The lagoon here is similar to level 2. You can hop onto rocks, lily pads, swimming fish and hippos to get through this level, but watch out for the charging rhinos at the end, after coming this far you'll be annoyed if you blow it. Once past them you'll creep up on Bongo as he sleeps and take revenge, giving him a hot foot of his own. Take that!
Naturally neither of you learn a lesson after all that, so it's back to level 1 with increased difficulty.
Congo Bongo is a game you'll probably play a few times, get ok at and put aside. But I bet you'll be like me and want come back for a session now and then, as the mechanics of this charming little game really stick in the back of your mind.
You'll find Congo Bongo in the Sega folder on Mame GP32. It runs great with frameskip 1.

Reviewed by: Alyinsanfran

Recommended Gaming: GPEngine

GPEngine emulates the classic PC Engine, or TurboGrafix 16 if you're in the states. The emulator works great on most games, although there's no save states. Here's a list of a few games that I found to be extremely fun and very playable with sound.

After Burner
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The classic arcade fighter jet simulator that needs no explanation. Roll your jet from side to side avoiding enemy fire & collisions. Take down as many as you can without being taken down. After Burner is a classic everyone should try at least once & it works very well in GPEngine!

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This game is different than any other Batman games you've played before. This is more like pac-man than batman. Your goal in each level is to collect all the power-ups before the enemies get you. Of course, you can play offense, too with weapons like the batarang. Batman is a very fun arcade like game that you don't want to miss. Why are the Batman games so much better than the Superman ones?

Bomberman '93
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This is one of the better Bomberman games, in my opinion. Bomberman '93 is like most other Bomberman games but with bright, cartoony graphics, and a few new gadgets like Remote Bombs, and walking through bricks. Overall, this game is very fun & deffinately worth your time!

Crater Maze
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Crater Maze is another Pac-Man type of maze game. Your goal is to pick up the treasure chests while avoiding the enemies. The fun part about this game is your offense, you have to dig a hole for them to fall into, then bury them alive! It gets pretty hellacious further in the game, too.
This one gets a lot of play from me!

Galaga '90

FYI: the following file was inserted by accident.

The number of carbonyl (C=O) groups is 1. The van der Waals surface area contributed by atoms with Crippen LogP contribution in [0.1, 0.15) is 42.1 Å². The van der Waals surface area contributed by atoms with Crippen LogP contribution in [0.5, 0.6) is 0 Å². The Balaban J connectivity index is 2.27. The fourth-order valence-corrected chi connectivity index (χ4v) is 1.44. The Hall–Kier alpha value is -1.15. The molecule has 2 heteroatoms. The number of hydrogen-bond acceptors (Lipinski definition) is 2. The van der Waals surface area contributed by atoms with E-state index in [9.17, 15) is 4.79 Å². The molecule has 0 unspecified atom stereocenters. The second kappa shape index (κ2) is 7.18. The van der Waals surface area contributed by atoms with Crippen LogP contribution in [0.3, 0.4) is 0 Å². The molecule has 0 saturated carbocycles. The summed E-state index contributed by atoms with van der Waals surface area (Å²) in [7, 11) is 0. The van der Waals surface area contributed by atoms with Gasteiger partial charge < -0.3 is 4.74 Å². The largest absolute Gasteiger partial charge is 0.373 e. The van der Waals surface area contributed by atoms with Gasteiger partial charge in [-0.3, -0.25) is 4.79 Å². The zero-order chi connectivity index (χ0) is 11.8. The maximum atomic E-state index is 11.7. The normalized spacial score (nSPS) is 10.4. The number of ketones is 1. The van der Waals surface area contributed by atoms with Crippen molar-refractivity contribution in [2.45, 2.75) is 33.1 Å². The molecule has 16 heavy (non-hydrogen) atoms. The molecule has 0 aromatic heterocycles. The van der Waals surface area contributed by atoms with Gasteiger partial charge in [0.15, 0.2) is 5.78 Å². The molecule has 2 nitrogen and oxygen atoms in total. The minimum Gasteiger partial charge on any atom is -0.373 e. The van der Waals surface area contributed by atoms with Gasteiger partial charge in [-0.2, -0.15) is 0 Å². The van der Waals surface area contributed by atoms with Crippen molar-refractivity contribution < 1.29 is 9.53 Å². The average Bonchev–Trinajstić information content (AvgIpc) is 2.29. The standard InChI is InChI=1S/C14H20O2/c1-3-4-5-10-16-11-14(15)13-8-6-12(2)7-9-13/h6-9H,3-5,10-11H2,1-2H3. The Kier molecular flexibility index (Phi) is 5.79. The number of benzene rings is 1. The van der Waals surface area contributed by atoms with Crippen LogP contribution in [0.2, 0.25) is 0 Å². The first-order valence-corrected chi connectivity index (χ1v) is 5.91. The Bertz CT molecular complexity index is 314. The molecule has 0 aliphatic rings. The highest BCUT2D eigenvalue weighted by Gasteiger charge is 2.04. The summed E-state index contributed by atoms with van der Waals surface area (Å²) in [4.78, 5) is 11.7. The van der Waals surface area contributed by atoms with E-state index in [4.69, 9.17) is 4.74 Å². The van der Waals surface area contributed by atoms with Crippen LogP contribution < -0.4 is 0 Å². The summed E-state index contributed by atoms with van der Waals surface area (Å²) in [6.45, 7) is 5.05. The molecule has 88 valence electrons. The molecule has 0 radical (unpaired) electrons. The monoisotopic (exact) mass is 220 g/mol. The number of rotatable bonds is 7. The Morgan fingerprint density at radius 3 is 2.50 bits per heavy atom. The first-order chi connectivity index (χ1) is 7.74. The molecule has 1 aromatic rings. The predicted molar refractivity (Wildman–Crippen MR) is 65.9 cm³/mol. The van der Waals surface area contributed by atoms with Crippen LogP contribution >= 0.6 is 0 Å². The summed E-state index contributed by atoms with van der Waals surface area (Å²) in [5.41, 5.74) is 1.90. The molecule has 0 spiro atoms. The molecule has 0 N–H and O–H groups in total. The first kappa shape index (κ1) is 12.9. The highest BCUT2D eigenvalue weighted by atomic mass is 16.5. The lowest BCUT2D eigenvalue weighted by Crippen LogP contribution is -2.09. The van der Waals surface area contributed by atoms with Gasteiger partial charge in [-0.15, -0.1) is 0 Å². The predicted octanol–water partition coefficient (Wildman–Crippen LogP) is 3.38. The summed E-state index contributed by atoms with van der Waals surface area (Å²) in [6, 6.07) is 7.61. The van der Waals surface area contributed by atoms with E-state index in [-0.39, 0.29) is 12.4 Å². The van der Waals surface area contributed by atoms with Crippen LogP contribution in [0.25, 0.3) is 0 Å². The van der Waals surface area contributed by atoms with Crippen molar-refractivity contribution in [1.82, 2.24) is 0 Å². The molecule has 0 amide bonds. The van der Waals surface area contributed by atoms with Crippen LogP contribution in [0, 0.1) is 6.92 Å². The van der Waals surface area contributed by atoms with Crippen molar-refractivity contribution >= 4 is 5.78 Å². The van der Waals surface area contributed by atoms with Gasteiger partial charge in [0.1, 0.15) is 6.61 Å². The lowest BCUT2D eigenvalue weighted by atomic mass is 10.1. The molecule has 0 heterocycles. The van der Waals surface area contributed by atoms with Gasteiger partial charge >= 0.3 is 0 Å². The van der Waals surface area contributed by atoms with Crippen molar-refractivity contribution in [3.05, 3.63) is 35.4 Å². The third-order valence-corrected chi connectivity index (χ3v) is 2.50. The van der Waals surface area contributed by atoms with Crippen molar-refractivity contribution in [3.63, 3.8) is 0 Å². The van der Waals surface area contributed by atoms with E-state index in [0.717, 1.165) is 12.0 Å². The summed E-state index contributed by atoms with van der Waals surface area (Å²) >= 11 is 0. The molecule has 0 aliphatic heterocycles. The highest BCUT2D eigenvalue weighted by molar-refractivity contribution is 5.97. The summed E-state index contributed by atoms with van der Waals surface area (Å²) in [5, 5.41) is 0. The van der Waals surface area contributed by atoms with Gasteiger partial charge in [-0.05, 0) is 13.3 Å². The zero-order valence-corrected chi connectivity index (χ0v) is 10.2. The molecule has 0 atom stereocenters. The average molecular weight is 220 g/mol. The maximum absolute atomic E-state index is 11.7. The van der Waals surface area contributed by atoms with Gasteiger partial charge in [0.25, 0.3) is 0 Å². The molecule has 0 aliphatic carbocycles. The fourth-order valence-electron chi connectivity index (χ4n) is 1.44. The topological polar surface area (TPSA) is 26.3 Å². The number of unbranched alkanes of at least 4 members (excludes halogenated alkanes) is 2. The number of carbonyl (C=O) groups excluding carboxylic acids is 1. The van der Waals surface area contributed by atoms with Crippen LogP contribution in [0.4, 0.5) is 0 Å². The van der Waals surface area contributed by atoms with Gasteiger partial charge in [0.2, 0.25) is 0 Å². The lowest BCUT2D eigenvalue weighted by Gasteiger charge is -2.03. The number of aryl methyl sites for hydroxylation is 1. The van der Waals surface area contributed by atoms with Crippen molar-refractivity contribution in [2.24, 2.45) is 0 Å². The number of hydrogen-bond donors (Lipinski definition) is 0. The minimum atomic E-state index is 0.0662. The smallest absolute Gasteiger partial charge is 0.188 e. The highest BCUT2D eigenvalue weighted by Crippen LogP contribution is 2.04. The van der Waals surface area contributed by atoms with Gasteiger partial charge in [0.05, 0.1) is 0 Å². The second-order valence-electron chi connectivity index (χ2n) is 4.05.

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Galaga 90 is an excellent rendition of the Namco classic, Galaga with a lot of updates. You can start with a single or a dual ship, but starting with a dual ship will take one of your lives. The graphics in this game have been significantly improved over the original arcade hit. The sound has also gotten the overhaul.
Hint: try to kill most of the enemies before they come to the bottom of the screen, and DON'T stay in the corners!

Tuesday, May 17, 2005

Recommended Gaming: MAME GP32

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Bosconian was a pretty cool game, fist released by Midway and Namco in 1981. Not hugely common in arcades but everyone would have seen it at some point, usually in the back with the other also-rans. It had colourful graphics and excellent synthesized speech. "Alert! Alert!", "Condition Red" and "Battle Stations" would eminate at regular intervals.
Control is simple, an 8-way joystick and fire button, although a new twist is that you fire both ahead and behind your ship. So evading enemy ships can sometimes be a highly effective offensive tactic once you get good. Scattered through each level are a series of enemy base stations. These are made up of 6 cannon pods attached to a central core that fires missiles.
The whole game moves fairly slowly, and just as well because there's a lot going on in later levels. There's so much junk, mines and enemy fighters filling up the screen that just getting close to the base stations to get a good shot in can be really difficult. Once you've destroyed all the base stations you move to the next level. But there's 2 ways to attack the base stations: you can either pick off the cannons one by one, which yields the most points but can get pretty hairy, or you can aim a well-placed shot straight up the gullet to hit the core.
First thing you need to do on any level is scan the radar on the right to see where the base stations are. Figure out the quickest way to string them together, and get stuck in.
Keep an eye on the warning condition at the top right. Under condition green you'll have few fighters to deal with, yellow they're around and looking for you, and if you take too long to clear the level you'll get condition red, when the enemy fighters will swarm at high speed and try to ram you! Keep an eye on the radar as often as you can, and when you hear "Battle Stations" look for a formation of enemy missiles. If you're having trouble evading them, use any space junk, mines etc to wipe them out. Remember too, the screen wraps in both directions so you can get from one spot to another pretty quickly if you're near an edge or corner.
Bosconian is a lot of fun once you get the feel of it, and pretty unique. You'll find it in the "Namco" folder of your GP32. It likes a little frameskip and can be unstable with sound, so if you're having problems try it with sound off.

Reviewed by: Alyinsanfran

Monday, May 09, 2005

Recommended Gaming: Park-o-Rama

Sega SC3000